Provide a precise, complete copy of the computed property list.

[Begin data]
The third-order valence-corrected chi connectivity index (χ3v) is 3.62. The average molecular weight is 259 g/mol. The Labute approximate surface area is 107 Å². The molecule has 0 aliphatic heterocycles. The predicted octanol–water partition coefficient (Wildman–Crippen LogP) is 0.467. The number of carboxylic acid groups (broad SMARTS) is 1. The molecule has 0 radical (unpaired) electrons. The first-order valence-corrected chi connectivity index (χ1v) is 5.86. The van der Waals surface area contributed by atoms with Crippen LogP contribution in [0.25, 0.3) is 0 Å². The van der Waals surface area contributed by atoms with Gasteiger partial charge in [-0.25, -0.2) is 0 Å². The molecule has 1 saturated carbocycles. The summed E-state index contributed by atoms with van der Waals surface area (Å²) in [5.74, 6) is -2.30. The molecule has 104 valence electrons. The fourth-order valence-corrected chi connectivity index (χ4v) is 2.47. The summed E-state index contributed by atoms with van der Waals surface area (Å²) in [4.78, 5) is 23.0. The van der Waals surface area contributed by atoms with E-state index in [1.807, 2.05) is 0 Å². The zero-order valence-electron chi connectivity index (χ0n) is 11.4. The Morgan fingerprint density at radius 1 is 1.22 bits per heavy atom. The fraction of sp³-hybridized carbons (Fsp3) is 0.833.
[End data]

The third-order valence-corrected chi connectivity index (χ3v) is 3.62. The average molecular weight is 259 g/mol. The Labute approximate surface area is 107 Å². The molecule has 0 aliphatic heterocycles. The predicted octanol–water partition coefficient (Wildman–Crippen LogP) is 0.467. The number of carboxylic acid groups (broad SMARTS) is 1. The molecule has 0 radical (unpaired) electrons. The first-order valence-corrected chi connectivity index (χ1v) is 5.86. The van der Waals surface area contributed by atoms with Crippen LogP contribution in [0.25, 0.3) is 0 Å². The van der Waals surface area contributed by atoms with Gasteiger partial charge in [-0.25, -0.2) is 0 Å². The molecule has 1 saturated carbocycles. The summed E-state index contributed by atoms with van der Waals surface area (Å²) in [5.74, 6) is -2.30. The molecule has 104 valence electrons. The fourth-order valence-corrected chi connectivity index (χ4v) is 2.47. The summed E-state index contributed by atoms with van der Waals surface area (Å²) in [4.78, 5) is 23.0. The van der Waals surface area contributed by atoms with E-state index in [1.807, 2.05) is 0 Å². The zero-order valence-electron chi connectivity index (χ0n) is 11.4. The Morgan fingerprint density at radius 1 is 1.22 bits per heavy atom. The fraction of sp³-hybridized carbons (Fsp3) is 0.833.